Make us your home page

Today’s top headlines delivered to you daily.

(View our Privacy Policy)

So, what happens next?

What is Rick Scott's idea?

The top education advisers for the incoming governor are assembling a plan that would give the parent of every public school student a credit of roughly $5,500 — 85 percent of the state's expenditure per schoolchild — to use for their child's education. The parent could use the money to pay for public, private or virtual school in Florida, according to a draft of the idea drawn up by the Foundation for Florida Future. To be eligible, the student must have been in public school the previous year, or be the school-aged sibling of a student already in the program.

If parents pay for their child's education from some other source, they could also use this money for school equipment, like laptops and books, or tuck the money into a state-sponsored college savings program.

The state would contract with a "qualified financial institution" to administer the fund and verify appropriate spending from the account. The state would perform annual, random audits on financial institutions.

What are the legal implications of doing this?

Supporters and opponents alike say the biggest hurdle for Scott's plan is the state Constitution.

The Florida Supreme Court struck down the nation's first statewide voucher program in 2006, saying it violated a constitutional requirement for the state to create a free and uniform system of public schools.

The so-called Opportunity Scholarship Program used state money to let parents move children from struggling public schools into private schools. But the court ruled the program diverted "public dollars into separate private systems parallel to and in competition with the free public schools that are the sole means set out in the Constitution for the state to provide for the education of Florida's children."

What are the cost implications?

That is still to be determined. But some critics worry the plan could either end up costing the state more money, or hurting public school funding, because it would funnel state education dollars to private school parents whose children do not cost the state anything for schooling now. There were 321,298 students enrolled in Florida private schools in 2008-09, according to the Florida Department of Education.

On the flip side, supporters say vouchers save money because the value of a voucher is lower than the cost of educating a student in public school. In a 2008 report, the Legislature's well-respected research arm said the state saved $38.9-million in the 2007-08 school year through its tax credit voucher program, which enrolled 21,493 students at the time. (Enrollment is now up to 33,000.)

Has this been tried anywhere else?

No, according to two national education researchers who are familiar with school choice and voucher programs. Both Lindsey Burke, an education policy analyst with the Heritage Foundation, and Kevin Welner, a University of Colorado-Boulder education professor who directs the Education and the Public Interest Center, did not know of similar programs. There are 20 voucher programs in 12 states and Washington, D.C,, serving nearly 200,000 kids. But none approach the scale possible with the proposal surfacing in Florida.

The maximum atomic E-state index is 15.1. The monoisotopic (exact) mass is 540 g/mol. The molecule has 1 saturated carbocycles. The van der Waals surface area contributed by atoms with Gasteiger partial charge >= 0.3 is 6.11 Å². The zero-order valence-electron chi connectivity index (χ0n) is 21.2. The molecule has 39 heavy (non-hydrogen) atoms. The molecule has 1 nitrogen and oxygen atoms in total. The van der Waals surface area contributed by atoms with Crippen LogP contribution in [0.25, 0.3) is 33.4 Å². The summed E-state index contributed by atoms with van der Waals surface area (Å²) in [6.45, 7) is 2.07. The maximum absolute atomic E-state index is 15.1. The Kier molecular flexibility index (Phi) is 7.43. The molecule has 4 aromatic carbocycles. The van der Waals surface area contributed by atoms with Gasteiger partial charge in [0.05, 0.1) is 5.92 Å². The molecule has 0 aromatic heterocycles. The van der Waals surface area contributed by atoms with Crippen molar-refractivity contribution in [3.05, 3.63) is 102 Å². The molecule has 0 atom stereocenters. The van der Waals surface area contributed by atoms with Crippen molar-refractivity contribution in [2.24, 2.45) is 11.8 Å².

What happens next?

Scott's education team is still working out details — they held another conference call Friday on the issue. The team is still weeks away from drafting a bill, which would need approval from both the state House and Senate.

So, what happens next? 12/10/10 [Last modified: Friday, December 10, 2010 11:03pm]
Photo reprints | Article reprints

© 2017 Tampa Bay Times


Join the discussion: Click to view comments, add yours

  1. Two boys in critical condition after Largo crash


    LARGO — A 7-year-old boy was thrown from a car in a head-on crash on Starkey Road, and both he and a 6-year-old boy were in critical condition Sunday night, according to the Florida Highway Patrol.

  2. Trump's new order bars almost all travel from seven countries


    WASHINGTON — President Donald Trump on Sunday issued a new order banning almost all travel to the United States from seven countries, including most of the nations covered by his original travel ban, citing threats to national security posed by letting their citizens into the country.

    President Donald Trump speaks to reporters Sunday upon his return to the White House in Washington.
  3. Somehow, Rays' Chris Archer remains just shy of being an ace

    The Heater

    BALTIMORE — Chris Archer had another bad game Sunday.

    Chris Archer is sputtering to the finish line, his rough start on Sunday his fourth in his past five in which he hasn’t gotten past four innings.
  4. In Mexico City, hopes of finding quake survivors dwindle


    MEXICO CITY — Five days after the deadly magnitude 7.1 earthquake, the hulking wreckage of what used to be a seven-story office building is one of the last hopes: one of just two sites left where searchers believe they may still find someone trapped alive in Mexico City.

    Rescue workers search for survivors inside a felled office building in the Roma Norte neighborhood of Mexico City on Saturday.
  5. GOP health bill in major peril as resistance hardens among key senators


    WASHINGTON — The floundering Republican attempt to undo the Affordable Care Act met hardening resistance from key GOP senators Sunday that left it on the verge of collapse even as advocates vowed to keep pushing for a vote this week.

    Sen. Susan Collins, R-Maine, a moderate, said Sunday that it was “very difficult” to envision voting for this health-care bill.